Philippe Van Parijs: Linguistic justice for Europe & for the World Archive
The rise of English as a tool for justice and a source of injustice
Tuesday 28 February 2012 - 19:30
Beursschouwburg, A. Ortsstraat 20-28, 1000 Brussels
Knowledge of the English language is spreading worldwide more rapidly than ever before. In his new book, Linguistic Justice for Europe and for the World, the economist and philosopher Philippe Van Parijs (UCLouvain, Oxford University) states that the dissemination of English as a lingua franca must be encouraged but that the resulting injustices must actively be countered. To this end, Van Parijs proposes controversial methods such as the poaching of the web and the linguistic territoriality principle. On the 28th of February Philippe Van Parijs will expand on his views, with a special emphasis on their implications for the European institutions and for the capital city of the European Union. After his talk he will be interviewed by Luc Devoldere (editor-in-chief Ons Erfdeel and yearbook The Low Countries. Arts and Society in Flanders and the Netherlands).
About the book
In Europe and throughout the world, competence in English is spreading at a speed never achieved by any language in human history. This apparently irresistible growing dominance of English is frequently perceived and sometimes indignantly denounced as being grossly unjust. Linguistic Justice for Europe and for the World starts off arguing that the dissemination of competence in a common lingua franca is a process to be welcomed and accelerated, most fundamentally because it provides the struggle for greater justice in Europe and in the world with an essential weapon: a cheap medium of communication and of mobilization.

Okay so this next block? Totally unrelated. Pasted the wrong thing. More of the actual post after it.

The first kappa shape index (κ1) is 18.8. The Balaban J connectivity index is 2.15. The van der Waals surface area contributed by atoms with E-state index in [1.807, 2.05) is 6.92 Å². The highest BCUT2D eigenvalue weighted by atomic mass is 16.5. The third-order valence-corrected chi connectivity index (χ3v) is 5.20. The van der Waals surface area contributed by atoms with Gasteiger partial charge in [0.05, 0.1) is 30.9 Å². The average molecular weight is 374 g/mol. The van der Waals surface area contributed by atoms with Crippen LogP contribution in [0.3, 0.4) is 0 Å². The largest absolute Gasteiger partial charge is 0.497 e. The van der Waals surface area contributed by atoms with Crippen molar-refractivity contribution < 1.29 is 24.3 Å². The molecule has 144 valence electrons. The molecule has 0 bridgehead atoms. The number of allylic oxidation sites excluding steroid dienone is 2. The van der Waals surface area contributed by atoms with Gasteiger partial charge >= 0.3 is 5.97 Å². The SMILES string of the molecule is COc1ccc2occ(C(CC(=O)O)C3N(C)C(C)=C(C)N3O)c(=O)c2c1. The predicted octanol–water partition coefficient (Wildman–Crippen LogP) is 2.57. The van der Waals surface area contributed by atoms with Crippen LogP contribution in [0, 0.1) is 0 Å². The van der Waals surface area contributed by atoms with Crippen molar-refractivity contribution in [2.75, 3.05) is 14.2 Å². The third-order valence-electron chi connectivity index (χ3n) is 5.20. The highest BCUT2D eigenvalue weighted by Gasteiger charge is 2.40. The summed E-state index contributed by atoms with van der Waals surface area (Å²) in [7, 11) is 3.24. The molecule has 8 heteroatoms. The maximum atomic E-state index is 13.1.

However, the resulting linguistic situation can plausibly be regarded as unjust in three distinct senses. Firstly, the adoption of one natural language as the lingua franca implies that its native speakers are getting a free ride by benefiting costlessly from the learning effort of others. Secondly, they gain greater opportunities as a result of competence in their native language becoming a more valuable asset. And thirdly the privilege systematically given to one language fails to show equal respect for the various languages with which different portions of the population concerned identify.
Linguistic Justice for Europe and for the World spells out the corresponding interpretations of linguistic justice as cooperative justice, distributive justice and parity of esteem, respectively. And it discusses systematically a wide range of policies that might help achieve linguistic justice in these three senses, from a linguistic tax on Anglophone countries to the banning of dubbing or the linguistic territoriality principle. Against this background, the book argues that linguistic diversity is not valuable in itself but it will nonetheless need to be protected as a by-product of the pursuit of linguistic diversity as parity of esteem.
About Philippe Van Parijs
Philippe Van Parijs is professor at the University of Louvain, where he has been directing the Hoover Chair of Economic and Social Ethics since its creation in 1991. After having taught at Harvard's Philosophy Department for several years he is now a regular Visiting Professor at the Universities of Oxford and Leuven. He chairs the International Board of the Basic Income Earth Network and co-ordinates (with Paul De Grauwe) the Re-Bel initiative ("Rethinking Belgium's Institutions in the European Context").
Organization: deBuren in collaboration with Beursschouwburg
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